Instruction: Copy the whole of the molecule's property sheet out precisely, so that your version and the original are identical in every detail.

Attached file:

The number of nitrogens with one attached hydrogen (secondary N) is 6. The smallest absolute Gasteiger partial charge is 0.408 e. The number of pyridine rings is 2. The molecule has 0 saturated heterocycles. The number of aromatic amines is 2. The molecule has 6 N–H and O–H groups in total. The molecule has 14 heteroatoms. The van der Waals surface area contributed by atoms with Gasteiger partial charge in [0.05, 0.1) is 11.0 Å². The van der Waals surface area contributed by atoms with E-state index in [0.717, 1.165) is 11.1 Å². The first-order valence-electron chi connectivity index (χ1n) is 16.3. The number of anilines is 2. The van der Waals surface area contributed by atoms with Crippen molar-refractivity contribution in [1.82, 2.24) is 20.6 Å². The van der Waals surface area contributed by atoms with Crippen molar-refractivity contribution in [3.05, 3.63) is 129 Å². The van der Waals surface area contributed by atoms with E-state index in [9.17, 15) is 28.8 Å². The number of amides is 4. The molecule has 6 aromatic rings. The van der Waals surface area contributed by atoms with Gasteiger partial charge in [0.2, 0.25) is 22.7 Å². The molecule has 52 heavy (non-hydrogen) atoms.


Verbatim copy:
The number of nitrogens with one attached hydrogen (secondary N) is 6. The smallest absolute Gasteiger partial charge is 0.408 e. The number of pyridine rings is 2. The molecule has 0 saturated heterocycles. The number of aromatic amines is 2. The molecule has 6 N–H and O–H groups in total. The molecule has 14 heteroatoms. The van der Waals surface area contributed by atoms with Gasteiger partial charge in [0.05, 0.1) is 11.0 Å². The van der Waals surface area contributed by atoms with E-state index in [0.717, 1.165) is 11.1 Å². The first-order valence-electron chi connectivity index (χ1n) is 16.3. The number of anilines is 2. The van der Waals surface area contributed by atoms with Crippen molar-refractivity contribution in [1.82, 2.24) is 20.6 Å². The van der Waals surface area contributed by atoms with Crippen molar-refractivity contribution in [3.05, 3.63) is 129 Å². The van der Waals surface area contributed by atoms with E-state index in [9.17, 15) is 28.8 Å². The number of amides is 4. The molecule has 6 aromatic rings. The van der Waals surface area contributed by atoms with Gasteiger partial charge in [0.2, 0.25) is 22.7 Å². The molecule has 52 heavy (non-hydrogen) atoms.